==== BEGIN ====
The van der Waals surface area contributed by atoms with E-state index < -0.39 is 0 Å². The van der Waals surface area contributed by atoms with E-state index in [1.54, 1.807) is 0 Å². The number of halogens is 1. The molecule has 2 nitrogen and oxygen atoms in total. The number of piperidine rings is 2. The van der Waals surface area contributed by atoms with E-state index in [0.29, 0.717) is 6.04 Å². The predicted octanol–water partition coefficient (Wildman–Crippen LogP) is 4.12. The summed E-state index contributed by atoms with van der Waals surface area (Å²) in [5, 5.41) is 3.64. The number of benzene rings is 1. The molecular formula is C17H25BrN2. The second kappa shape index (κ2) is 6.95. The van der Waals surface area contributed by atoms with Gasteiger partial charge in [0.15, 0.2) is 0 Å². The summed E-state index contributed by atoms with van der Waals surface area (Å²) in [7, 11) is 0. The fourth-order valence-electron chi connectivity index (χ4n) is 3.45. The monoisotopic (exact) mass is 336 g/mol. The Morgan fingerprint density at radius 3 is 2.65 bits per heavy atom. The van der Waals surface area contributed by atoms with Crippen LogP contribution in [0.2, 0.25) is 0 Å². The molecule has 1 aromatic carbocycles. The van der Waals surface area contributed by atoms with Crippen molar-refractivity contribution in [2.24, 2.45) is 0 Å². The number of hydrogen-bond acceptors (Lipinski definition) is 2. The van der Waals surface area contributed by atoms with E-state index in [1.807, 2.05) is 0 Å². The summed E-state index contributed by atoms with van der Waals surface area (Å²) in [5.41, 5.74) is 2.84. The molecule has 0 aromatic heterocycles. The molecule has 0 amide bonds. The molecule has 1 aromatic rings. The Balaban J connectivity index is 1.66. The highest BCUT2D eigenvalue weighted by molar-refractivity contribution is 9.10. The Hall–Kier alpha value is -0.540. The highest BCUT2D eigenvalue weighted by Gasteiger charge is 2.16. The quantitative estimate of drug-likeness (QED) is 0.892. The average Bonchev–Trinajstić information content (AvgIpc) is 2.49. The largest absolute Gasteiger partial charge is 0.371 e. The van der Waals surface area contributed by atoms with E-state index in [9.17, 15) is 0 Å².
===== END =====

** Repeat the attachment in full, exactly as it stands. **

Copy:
The van der Waals surface area contributed by atoms with E-state index < -0.39 is 0 Å². The van der Waals surface area contributed by atoms with E-state index in [1.54, 1.807) is 0 Å². The number of halogens is 1. The molecule has 2 nitrogen and oxygen atoms in total. The number of piperidine rings is 2. The van der Waals surface area contributed by atoms with E-state index in [0.29, 0.717) is 6.04 Å². The predicted octanol–water partition coefficient (Wildman–Crippen LogP) is 4.12. The summed E-state index contributed by atoms with van der Waals surface area (Å²) in [5, 5.41) is 3.64. The number of benzene rings is 1. The molecular formula is C17H25BrN2. The second kappa shape index (κ2) is 6.95. The van der Waals surface area contributed by atoms with Gasteiger partial charge in [0.15, 0.2) is 0 Å². The summed E-state index contributed by atoms with van der Waals surface area (Å²) in [7, 11) is 0. The fourth-order valence-electron chi connectivity index (χ4n) is 3.45. The monoisotopic (exact) mass is 336 g/mol. The Morgan fingerprint density at radius 3 is 2.65 bits per heavy atom. The van der Waals surface area contributed by atoms with Crippen LogP contribution in [0.2, 0.25) is 0 Å². The molecule has 1 aromatic carbocycles. The van der Waals surface area contributed by atoms with Crippen molar-refractivity contribution in [2.24, 2.45) is 0 Å². The number of hydrogen-bond acceptors (Lipinski definition) is 2. The van der Waals surface area contributed by atoms with E-state index in [1.807, 2.05) is 0 Å². The summed E-state index contributed by atoms with van der Waals surface area (Å²) in [5.41, 5.74) is 2.84. The molecule has 0 aromatic heterocycles. The molecule has 0 amide bonds. The molecule has 1 aromatic rings. The Balaban J connectivity index is 1.66. The highest BCUT2D eigenvalue weighted by molar-refractivity contribution is 9.10. The Hall–Kier alpha value is -0.540. The highest BCUT2D eigenvalue weighted by Gasteiger charge is 2.16. The quantitative estimate of drug-likeness (QED) is 0.892. The average Bonchev–Trinajstić information content (AvgIpc) is 2.49. The largest absolute Gasteiger partial charge is 0.371 e. The van der Waals surface area contributed by atoms with E-state index in [9.17, 15) is 0 Å².